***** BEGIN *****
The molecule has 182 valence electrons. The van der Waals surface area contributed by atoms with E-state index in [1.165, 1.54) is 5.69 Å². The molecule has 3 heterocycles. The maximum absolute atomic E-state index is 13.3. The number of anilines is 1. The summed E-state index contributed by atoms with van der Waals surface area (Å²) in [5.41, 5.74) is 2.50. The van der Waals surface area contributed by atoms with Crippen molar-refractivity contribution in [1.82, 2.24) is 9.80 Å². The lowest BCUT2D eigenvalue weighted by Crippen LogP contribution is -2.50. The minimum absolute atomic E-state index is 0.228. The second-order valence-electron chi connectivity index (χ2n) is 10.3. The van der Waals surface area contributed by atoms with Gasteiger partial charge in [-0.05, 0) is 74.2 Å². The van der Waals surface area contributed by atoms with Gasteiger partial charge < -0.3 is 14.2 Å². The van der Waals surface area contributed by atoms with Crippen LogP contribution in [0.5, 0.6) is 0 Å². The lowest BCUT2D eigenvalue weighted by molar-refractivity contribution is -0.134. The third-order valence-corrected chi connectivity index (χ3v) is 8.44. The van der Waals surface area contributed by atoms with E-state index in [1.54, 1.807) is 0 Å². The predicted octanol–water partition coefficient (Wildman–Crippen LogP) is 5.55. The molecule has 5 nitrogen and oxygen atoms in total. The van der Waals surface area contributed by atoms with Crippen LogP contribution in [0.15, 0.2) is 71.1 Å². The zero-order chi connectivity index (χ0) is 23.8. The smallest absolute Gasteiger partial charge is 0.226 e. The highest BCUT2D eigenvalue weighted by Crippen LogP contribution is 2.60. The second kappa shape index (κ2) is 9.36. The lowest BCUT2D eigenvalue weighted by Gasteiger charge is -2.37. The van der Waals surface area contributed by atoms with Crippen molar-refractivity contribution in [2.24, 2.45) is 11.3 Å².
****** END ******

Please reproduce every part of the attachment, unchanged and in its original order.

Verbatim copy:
The molecule has 182 valence electrons. The van der Waals surface area contributed by atoms with E-state index in [1.165, 1.54) is 5.69 Å². The molecule has 3 heterocycles. The maximum absolute atomic E-state index is 13.3. The number of anilines is 1. The summed E-state index contributed by atoms with van der Waals surface area (Å²) in [5.41, 5.74) is 2.50. The van der Waals surface area contributed by atoms with Crippen molar-refractivity contribution in [1.82, 2.24) is 9.80 Å². The lowest BCUT2D eigenvalue weighted by Crippen LogP contribution is -2.50. The minimum absolute atomic E-state index is 0.228. The second-order valence-electron chi connectivity index (χ2n) is 10.3. The van der Waals surface area contributed by atoms with Gasteiger partial charge in [-0.05, 0) is 74.2 Å². The van der Waals surface area contributed by atoms with Gasteiger partial charge < -0.3 is 14.2 Å². The van der Waals surface area contributed by atoms with Crippen LogP contribution in [0.5, 0.6) is 0 Å². The lowest BCUT2D eigenvalue weighted by molar-refractivity contribution is -0.134. The third-order valence-corrected chi connectivity index (χ3v) is 8.44. The van der Waals surface area contributed by atoms with E-state index in [1.54, 1.807) is 0 Å². The predicted octanol–water partition coefficient (Wildman–Crippen LogP) is 5.55. The molecule has 5 nitrogen and oxygen atoms in total. The van der Waals surface area contributed by atoms with Crippen LogP contribution in [0.15, 0.2) is 71.1 Å². The zero-order chi connectivity index (χ0) is 23.8. The smallest absolute Gasteiger partial charge is 0.226 e. The highest BCUT2D eigenvalue weighted by Crippen LogP contribution is 2.60. The second kappa shape index (κ2) is 9.36. The lowest BCUT2D eigenvalue weighted by Gasteiger charge is -2.37. The van der Waals surface area contributed by atoms with Crippen molar-refractivity contribution in [2.24, 2.45) is 11.3 Å².